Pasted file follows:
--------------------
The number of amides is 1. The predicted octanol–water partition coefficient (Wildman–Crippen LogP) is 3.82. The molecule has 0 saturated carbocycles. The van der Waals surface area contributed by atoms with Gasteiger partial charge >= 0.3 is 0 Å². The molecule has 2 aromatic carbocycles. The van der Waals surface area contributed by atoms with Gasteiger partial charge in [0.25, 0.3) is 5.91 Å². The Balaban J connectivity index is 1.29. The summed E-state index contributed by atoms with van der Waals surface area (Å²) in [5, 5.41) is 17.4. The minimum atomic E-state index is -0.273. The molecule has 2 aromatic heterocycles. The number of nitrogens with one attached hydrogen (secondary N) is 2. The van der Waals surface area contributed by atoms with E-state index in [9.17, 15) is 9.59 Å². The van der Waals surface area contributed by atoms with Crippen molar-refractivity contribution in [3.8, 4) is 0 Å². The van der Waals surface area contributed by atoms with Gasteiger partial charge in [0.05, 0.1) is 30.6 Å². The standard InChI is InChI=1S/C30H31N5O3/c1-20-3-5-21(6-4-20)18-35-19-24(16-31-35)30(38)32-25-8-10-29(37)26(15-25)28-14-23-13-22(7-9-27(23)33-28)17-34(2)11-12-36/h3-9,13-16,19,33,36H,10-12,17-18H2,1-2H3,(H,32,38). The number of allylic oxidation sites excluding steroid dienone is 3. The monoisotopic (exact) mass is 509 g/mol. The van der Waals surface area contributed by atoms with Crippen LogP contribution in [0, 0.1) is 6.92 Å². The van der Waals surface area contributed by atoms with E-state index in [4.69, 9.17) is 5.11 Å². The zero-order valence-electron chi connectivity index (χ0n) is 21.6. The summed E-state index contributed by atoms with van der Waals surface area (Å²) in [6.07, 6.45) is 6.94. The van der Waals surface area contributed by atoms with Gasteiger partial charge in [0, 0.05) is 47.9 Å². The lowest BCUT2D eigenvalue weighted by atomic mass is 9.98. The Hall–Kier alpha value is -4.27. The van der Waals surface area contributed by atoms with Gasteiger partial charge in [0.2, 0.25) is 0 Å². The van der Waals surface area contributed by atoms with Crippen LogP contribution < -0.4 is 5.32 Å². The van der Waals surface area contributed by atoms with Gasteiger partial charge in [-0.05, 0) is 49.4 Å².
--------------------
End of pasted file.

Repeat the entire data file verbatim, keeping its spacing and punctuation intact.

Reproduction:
The number of amides is 1. The predicted octanol–water partition coefficient (Wildman–Crippen LogP) is 3.82. The molecule has 0 saturated carbocycles. The van der Waals surface area contributed by atoms with Gasteiger partial charge >= 0.3 is 0 Å². The molecule has 2 aromatic carbocycles. The van der Waals surface area contributed by atoms with Gasteiger partial charge in [0.25, 0.3) is 5.91 Å². The Balaban J connectivity index is 1.29. The summed E-state index contributed by atoms with van der Waals surface area (Å²) in [5, 5.41) is 17.4. The minimum atomic E-state index is -0.273. The molecule has 2 aromatic heterocycles. The number of nitrogens with one attached hydrogen (secondary N) is 2. The van der Waals surface area contributed by atoms with E-state index in [9.17, 15) is 9.59 Å². The van der Waals surface area contributed by atoms with Crippen molar-refractivity contribution in [3.8, 4) is 0 Å². The van der Waals surface area contributed by atoms with Gasteiger partial charge in [0.05, 0.1) is 30.6 Å². The standard InChI is InChI=1S/C30H31N5O3/c1-20-3-5-21(6-4-20)18-35-19-24(16-31-35)30(38)32-25-8-10-29(37)26(15-25)28-14-23-13-22(7-9-27(23)33-28)17-34(2)11-12-36/h3-9,13-16,19,33,36H,10-12,17-18H2,1-2H3,(H,32,38). The number of allylic oxidation sites excluding steroid dienone is 3. The monoisotopic (exact) mass is 509 g/mol. The van der Waals surface area contributed by atoms with Crippen LogP contribution in [0, 0.1) is 6.92 Å². The van der Waals surface area contributed by atoms with E-state index in [4.69, 9.17) is 5.11 Å². The zero-order valence-electron chi connectivity index (χ0n) is 21.6. The summed E-state index contributed by atoms with van der Waals surface area (Å²) in [6.07, 6.45) is 6.94. The van der Waals surface area contributed by atoms with Gasteiger partial charge in [0, 0.05) is 47.9 Å². The lowest BCUT2D eigenvalue weighted by atomic mass is 9.98. The Hall–Kier alpha value is -4.27. The van der Waals surface area contributed by atoms with Gasteiger partial charge in [0.2, 0.25) is 0 Å². The van der Waals surface area contributed by atoms with Crippen LogP contribution < -0.4 is 5.32 Å². The van der Waals surface area contributed by atoms with Gasteiger partial charge in [-0.05, 0) is 49.4 Å².